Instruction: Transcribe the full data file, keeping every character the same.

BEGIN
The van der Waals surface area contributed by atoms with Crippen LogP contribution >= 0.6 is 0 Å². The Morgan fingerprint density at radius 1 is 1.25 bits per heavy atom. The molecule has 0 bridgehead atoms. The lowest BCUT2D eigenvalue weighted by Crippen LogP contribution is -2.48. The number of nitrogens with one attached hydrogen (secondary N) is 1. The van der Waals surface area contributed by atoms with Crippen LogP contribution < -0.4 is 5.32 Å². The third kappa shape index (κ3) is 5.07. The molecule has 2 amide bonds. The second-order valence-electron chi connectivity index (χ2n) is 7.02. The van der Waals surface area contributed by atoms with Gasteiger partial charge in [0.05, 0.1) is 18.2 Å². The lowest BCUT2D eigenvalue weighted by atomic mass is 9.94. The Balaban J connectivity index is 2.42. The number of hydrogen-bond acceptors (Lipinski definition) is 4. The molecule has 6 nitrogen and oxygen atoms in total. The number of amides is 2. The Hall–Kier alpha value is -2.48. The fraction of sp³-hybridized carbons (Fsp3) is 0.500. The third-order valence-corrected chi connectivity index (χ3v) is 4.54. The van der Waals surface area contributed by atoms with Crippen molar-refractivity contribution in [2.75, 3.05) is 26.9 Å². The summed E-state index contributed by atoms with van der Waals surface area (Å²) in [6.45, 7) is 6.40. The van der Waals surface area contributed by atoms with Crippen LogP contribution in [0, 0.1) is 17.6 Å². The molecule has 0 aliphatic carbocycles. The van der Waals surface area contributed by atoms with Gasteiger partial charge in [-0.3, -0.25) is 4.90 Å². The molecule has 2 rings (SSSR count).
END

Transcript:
The van der Waals surface area contributed by atoms with Crippen LogP contribution >= 0.6 is 0 Å². The Morgan fingerprint density at radius 1 is 1.25 bits per heavy atom. The molecule has 0 bridgehead atoms. The lowest BCUT2D eigenvalue weighted by Crippen LogP contribution is -2.48. The number of nitrogens with one attached hydrogen (secondary N) is 1. The van der Waals surface area contributed by atoms with Crippen LogP contribution < -0.4 is 5.32 Å². The third kappa shape index (κ3) is 5.07. The molecule has 2 amide bonds. The second-order valence-electron chi connectivity index (χ2n) is 7.02. The van der Waals surface area contributed by atoms with Gasteiger partial charge in [0.05, 0.1) is 18.2 Å². The lowest BCUT2D eigenvalue weighted by atomic mass is 9.94. The Balaban J connectivity index is 2.42. The number of hydrogen-bond acceptors (Lipinski definition) is 4. The molecule has 6 nitrogen and oxygen atoms in total. The number of amides is 2. The Hall–Kier alpha value is -2.48. The fraction of sp³-hybridized carbons (Fsp3) is 0.500. The third-order valence-corrected chi connectivity index (χ3v) is 4.54. The van der Waals surface area contributed by atoms with Crippen molar-refractivity contribution in [2.75, 3.05) is 26.9 Å². The summed E-state index contributed by atoms with van der Waals surface area (Å²) in [6.45, 7) is 6.40. The van der Waals surface area contributed by atoms with Crippen LogP contribution in [0, 0.1) is 17.6 Å². The molecule has 0 aliphatic carbocycles. The van der Waals surface area contributed by atoms with Gasteiger partial charge in [-0.3, -0.25) is 4.90 Å². The molecule has 2 rings (SSSR count).